Noas Ark is located in a very scenic location, also with several health trails that go through the woods. Meditation is a common practice at the farm, to strengthen people so that they can progress in the journey back to health and well-being. But the focus in the pre-rehabilitation work is gardening, and the Permind project has contributed with new routines, Maja says.
At the end of March, Maja and Johanna Apler-Lilja from Noas Ark, two people from Changemaker and the representatives from the other partners in the Permind project went to Tenerife, to learn from the farm where the first permaculture initiative started many years ago. Spanish ADP (Asociacion para El Desarollo de la Permacultura) were responsible for the program during the days, focusing on teaching participants how to start their own permaculture garden. Th educational material was also reviewed before the participants returned home to begin implementing their own gardens.
“I saw the trip as a knowledge exchange, where we received inspiration from others to really deepen our understanding of permaculture, which is an area we have been interested for a while. It was a very inspiring training trip, and it was great to meet so many committed people who participated. It was a very good start to meet the entire group for several days.”
“In Tenerife, we talked a lot about how permaculture can help the participants in the course to connect with their local societies. We have also noticed this in our farm. We have gathered coffee and newspapers for the garden. It’s been great to find a clear project to work with in the group we have with us. It has really engaged us and raised many questions. We have spent a lot of time discussing the theories behind permaculture, says Maja.
As part of the European project, a mobile app will be also be developed, where the participants themselves can share photos, thoughts and experiences from their local gardens with the groups in other countries. Until the app is launched, a Facebook group is used for communication between members.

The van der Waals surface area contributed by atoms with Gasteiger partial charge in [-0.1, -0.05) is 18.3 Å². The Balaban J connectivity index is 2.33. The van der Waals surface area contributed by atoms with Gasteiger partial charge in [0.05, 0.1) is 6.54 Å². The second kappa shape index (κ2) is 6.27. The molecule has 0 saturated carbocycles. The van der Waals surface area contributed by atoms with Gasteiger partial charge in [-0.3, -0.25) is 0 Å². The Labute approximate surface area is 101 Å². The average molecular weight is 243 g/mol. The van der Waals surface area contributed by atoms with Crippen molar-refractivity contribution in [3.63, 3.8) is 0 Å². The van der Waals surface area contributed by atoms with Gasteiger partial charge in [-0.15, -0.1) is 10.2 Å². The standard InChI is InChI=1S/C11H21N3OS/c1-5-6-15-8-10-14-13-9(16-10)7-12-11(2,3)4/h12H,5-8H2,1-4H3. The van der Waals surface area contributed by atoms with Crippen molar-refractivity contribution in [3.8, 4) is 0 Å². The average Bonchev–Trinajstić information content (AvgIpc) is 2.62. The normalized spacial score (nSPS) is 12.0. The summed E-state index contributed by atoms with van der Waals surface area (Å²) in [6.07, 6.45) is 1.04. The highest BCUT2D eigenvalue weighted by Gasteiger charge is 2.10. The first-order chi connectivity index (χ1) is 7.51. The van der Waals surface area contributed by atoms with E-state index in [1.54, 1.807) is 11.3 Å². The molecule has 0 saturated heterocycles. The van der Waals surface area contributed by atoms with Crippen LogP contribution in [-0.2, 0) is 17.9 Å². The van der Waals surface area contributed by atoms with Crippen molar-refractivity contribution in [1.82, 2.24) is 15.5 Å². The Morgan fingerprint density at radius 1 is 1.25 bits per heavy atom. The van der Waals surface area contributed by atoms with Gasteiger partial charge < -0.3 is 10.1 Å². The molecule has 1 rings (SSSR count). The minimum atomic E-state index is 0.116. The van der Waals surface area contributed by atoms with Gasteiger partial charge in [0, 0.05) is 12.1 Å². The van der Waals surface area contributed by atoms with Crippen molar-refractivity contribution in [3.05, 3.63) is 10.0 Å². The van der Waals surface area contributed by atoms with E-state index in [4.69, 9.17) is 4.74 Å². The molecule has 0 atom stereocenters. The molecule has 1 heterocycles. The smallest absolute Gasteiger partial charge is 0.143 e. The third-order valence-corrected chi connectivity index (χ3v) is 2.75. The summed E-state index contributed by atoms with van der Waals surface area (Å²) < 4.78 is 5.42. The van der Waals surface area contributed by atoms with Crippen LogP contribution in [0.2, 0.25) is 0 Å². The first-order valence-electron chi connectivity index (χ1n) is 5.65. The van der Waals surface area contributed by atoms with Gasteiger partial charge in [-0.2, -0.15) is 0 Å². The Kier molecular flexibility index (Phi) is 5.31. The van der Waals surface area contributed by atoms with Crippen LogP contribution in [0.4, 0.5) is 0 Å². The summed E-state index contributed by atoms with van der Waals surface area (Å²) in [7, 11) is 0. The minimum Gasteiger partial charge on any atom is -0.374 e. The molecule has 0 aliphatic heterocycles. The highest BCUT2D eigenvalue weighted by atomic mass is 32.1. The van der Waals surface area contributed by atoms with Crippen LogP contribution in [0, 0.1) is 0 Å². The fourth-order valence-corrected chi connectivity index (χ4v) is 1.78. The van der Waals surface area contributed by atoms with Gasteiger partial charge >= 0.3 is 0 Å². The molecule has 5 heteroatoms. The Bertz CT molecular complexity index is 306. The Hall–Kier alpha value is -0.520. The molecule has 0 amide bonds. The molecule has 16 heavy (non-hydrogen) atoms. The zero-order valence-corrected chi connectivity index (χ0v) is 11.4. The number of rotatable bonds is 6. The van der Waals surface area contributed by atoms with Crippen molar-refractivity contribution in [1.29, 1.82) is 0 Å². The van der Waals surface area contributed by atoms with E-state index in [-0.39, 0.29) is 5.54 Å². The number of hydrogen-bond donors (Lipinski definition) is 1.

“We really appreciate to be able to see pictures from the other gardens shared through social media. It makes us feel like we are part of something bigger. It’s interesting to follow the others.”
“We have built and renovated the farm since the start in April. One of my challenges as a manager has been to set up new routines for sustainability at the farm in a way that can also contribute to Permind. As an example, this has led to us taking new measures to really utilize what we have at the farm, like fertilizer from the animals.”
At Noas Ark, since April, a kitchen garden has been implemented in accordance with the permaculture principles. It is a cultivated area of compost, to which newspaper was collected from the parish area according to the method taught in Tenerife. The project has made both the people at the farm and in the parish more aware of sustainability, Maja explains.
“The participants in the groups who are with us have often been out of work for a long time. We’ve found that permaculture is a great method to help break isolation in a gently but effective way, and in the long term also to help these people to come back to society and maybe even to work. We look at it as pre-rehabilitation, to gain new energy through interacting with the garden and nature.”